him at least one of the most interest Are famished and defenceless in their eyrie; Oh! plume their wings, and give them to ing of them. Nature had endowed
him with an imagination which was avenge Their royal father, and again establish ever under the guidance of a sound The undermined foundations of the palace." understanding ; not overleaping her
After a dialogue of considerable own boundaries, nor irregular and erlength, and in many places of great ratic in its course, and astonishing by beauty, they invoke the ghost of Aga- its blaze, like the comet; but, like the memnon to aid them in the work of evening-star, steady in its progress vengeance.
through the fields of light,-ever bril“0. Open, 0 earth, and send my father liant, and ever beautiful. He is alforth
ways in the elementary of our nature To see the conflict !
- therefore he always takes possession E. Proserpine, inspire of the heart; and though he does not Our souls with energy-our arms with reign there with absolute dominion, strength.
like Shakspeare or Homer, he is a 0. Oh, father! bear in mind the bloody guest whom we receive with pleasure, bath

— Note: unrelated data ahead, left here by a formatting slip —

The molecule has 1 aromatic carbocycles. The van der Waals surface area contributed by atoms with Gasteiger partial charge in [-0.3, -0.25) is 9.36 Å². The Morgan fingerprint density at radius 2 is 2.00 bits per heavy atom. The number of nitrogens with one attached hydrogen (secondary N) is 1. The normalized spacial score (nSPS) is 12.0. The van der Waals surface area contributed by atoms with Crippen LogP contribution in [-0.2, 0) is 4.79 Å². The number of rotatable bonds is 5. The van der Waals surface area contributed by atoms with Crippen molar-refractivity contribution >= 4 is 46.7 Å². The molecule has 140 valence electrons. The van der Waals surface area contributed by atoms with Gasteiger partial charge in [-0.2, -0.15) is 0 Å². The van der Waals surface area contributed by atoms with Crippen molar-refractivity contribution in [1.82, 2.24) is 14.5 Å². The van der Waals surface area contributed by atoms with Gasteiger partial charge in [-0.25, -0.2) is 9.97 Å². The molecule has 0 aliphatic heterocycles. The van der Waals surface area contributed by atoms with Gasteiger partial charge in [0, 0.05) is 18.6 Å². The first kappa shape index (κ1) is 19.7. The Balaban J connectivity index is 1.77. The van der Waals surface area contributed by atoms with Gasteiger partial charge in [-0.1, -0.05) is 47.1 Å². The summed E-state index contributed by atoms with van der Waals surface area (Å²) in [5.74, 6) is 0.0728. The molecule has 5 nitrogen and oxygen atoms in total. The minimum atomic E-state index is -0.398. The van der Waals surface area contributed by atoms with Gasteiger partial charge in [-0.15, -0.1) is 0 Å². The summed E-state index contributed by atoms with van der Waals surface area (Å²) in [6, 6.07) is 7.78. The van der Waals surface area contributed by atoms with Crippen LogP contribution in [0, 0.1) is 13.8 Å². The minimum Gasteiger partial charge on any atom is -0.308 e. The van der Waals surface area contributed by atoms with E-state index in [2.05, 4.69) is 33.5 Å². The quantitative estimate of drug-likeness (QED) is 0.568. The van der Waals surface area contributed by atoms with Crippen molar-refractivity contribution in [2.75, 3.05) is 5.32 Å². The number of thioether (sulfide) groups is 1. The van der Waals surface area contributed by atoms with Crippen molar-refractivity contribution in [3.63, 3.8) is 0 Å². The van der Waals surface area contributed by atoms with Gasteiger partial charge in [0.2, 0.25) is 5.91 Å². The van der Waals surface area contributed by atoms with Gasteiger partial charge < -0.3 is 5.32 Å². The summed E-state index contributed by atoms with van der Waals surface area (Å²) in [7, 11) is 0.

and dismiss with regret; and if he Where thou wert slain.
does not fill us with the idea that he E. The veil with which they bound thee. 0. The toils in which, like a wild beast, is the greatest poetical genius of the they caught thee.
dramatic writers of his country, he has Why does thy spirit start not from the grave certainly produced better plays than When that thou hearest of these unnatural any of them. Less impetuous and deeds ?
less daring than Æschylus, and less E. Why lift’st thou not thy venerable pathetic than Euripides, he knew how head ?
to turn his talents to account better Pitý thy children sitting on thy tomb !
than either. His mind could Oh! blot not from the earth an ancient race;
grasp Thou livest in us, and be it to
his subject, and mould it according to
avenge He at last gains admittance to the his will
, which generally led him into palace, and murders Ægysthus and the path of nature ; and he seldom so Clytemnestra. At first he glories in far loses sight of the whole, as to say the deed, but the power of conscience
more in any one part than is necessary soon prevails ; and in a fit of phrenzy to the developement of his plot or his he fancies he sees the furies of his characters, nor less than is required for mother.